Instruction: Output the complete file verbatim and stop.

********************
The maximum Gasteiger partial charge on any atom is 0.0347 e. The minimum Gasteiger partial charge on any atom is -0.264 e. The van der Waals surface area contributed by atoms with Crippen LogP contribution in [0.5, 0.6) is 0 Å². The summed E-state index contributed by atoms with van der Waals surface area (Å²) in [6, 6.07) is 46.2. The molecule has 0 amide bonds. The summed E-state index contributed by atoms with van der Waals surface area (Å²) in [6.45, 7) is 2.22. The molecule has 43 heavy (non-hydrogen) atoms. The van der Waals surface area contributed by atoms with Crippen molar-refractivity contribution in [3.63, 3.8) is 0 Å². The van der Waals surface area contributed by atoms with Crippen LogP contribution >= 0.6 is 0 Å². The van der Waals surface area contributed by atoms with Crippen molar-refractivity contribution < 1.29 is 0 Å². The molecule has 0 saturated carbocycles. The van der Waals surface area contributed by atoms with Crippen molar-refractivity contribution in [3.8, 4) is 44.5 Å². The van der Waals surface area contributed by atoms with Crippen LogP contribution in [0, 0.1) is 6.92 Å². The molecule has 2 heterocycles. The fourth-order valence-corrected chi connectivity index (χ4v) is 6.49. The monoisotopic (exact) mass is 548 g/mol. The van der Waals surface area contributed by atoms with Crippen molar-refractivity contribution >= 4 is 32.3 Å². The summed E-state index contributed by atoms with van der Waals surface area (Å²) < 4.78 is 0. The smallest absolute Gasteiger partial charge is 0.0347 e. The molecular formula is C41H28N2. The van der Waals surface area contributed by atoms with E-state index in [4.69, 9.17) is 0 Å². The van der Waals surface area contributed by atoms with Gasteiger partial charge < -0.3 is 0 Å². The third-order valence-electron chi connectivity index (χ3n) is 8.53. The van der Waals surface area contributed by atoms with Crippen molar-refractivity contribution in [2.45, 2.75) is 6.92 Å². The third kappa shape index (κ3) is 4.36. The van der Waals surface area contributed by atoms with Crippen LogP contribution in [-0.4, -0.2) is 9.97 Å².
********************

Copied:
The maximum Gasteiger partial charge on any atom is 0.0347 e. The minimum Gasteiger partial charge on any atom is -0.264 e. The van der Waals surface area contributed by atoms with Crippen LogP contribution in [0.5, 0.6) is 0 Å². The summed E-state index contributed by atoms with van der Waals surface area (Å²) in [6, 6.07) is 46.2. The molecule has 0 amide bonds. The summed E-state index contributed by atoms with van der Waals surface area (Å²) in [6.45, 7) is 2.22. The molecule has 43 heavy (non-hydrogen) atoms. The van der Waals surface area contributed by atoms with Crippen molar-refractivity contribution in [3.63, 3.8) is 0 Å². The van der Waals surface area contributed by atoms with Crippen LogP contribution >= 0.6 is 0 Å². The van der Waals surface area contributed by atoms with Crippen molar-refractivity contribution < 1.29 is 0 Å². The molecule has 0 saturated carbocycles. The van der Waals surface area contributed by atoms with Crippen molar-refractivity contribution in [3.8, 4) is 44.5 Å². The van der Waals surface area contributed by atoms with Crippen LogP contribution in [0, 0.1) is 6.92 Å². The molecule has 2 heterocycles. The fourth-order valence-corrected chi connectivity index (χ4v) is 6.49. The monoisotopic (exact) mass is 548 g/mol. The van der Waals surface area contributed by atoms with Crippen molar-refractivity contribution >= 4 is 32.3 Å². The summed E-state index contributed by atoms with van der Waals surface area (Å²) < 4.78 is 0. The smallest absolute Gasteiger partial charge is 0.0347 e. The molecular formula is C41H28N2. The van der Waals surface area contributed by atoms with E-state index in [4.69, 9.17) is 0 Å². The van der Waals surface area contributed by atoms with Gasteiger partial charge < -0.3 is 0 Å². The third-order valence-electron chi connectivity index (χ3n) is 8.53. The van der Waals surface area contributed by atoms with Crippen molar-refractivity contribution in [2.45, 2.75) is 6.92 Å². The third kappa shape index (κ3) is 4.36. The van der Waals surface area contributed by atoms with Crippen LogP contribution in [-0.4, -0.2) is 9.97 Å².